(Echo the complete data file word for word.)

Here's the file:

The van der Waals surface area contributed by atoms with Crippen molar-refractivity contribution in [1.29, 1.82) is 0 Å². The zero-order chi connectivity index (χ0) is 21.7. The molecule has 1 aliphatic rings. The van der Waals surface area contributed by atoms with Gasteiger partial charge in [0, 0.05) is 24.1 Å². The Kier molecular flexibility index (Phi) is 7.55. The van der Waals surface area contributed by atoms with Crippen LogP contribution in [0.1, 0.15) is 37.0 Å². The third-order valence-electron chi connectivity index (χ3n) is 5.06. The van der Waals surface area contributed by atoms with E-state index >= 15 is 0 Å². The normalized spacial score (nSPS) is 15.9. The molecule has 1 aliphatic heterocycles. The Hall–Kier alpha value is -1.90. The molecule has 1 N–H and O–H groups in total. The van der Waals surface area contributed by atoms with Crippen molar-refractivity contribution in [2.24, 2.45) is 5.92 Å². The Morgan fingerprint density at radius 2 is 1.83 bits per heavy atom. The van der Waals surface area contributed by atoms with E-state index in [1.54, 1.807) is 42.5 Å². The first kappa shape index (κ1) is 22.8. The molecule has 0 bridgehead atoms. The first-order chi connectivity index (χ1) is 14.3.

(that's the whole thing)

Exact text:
The van der Waals surface area contributed by atoms with Crippen molar-refractivity contribution in [1.29, 1.82) is 0 Å². The zero-order chi connectivity index (χ0) is 21.7. The molecule has 1 aliphatic rings. The van der Waals surface area contributed by atoms with Gasteiger partial charge in [0, 0.05) is 24.1 Å². The Kier molecular flexibility index (Phi) is 7.55. The van der Waals surface area contributed by atoms with Crippen LogP contribution in [0.1, 0.15) is 37.0 Å². The third-order valence-electron chi connectivity index (χ3n) is 5.06. The van der Waals surface area contributed by atoms with E-state index >= 15 is 0 Å². The normalized spacial score (nSPS) is 15.9. The molecule has 1 aliphatic heterocycles. The Hall–Kier alpha value is -1.90. The molecule has 1 N–H and O–H groups in total. The van der Waals surface area contributed by atoms with Crippen molar-refractivity contribution in [2.24, 2.45) is 5.92 Å². The Morgan fingerprint density at radius 2 is 1.83 bits per heavy atom. The van der Waals surface area contributed by atoms with E-state index in [1.54, 1.807) is 42.5 Å². The first kappa shape index (κ1) is 22.8. The molecule has 0 bridgehead atoms. The first-order chi connectivity index (χ1) is 14.3.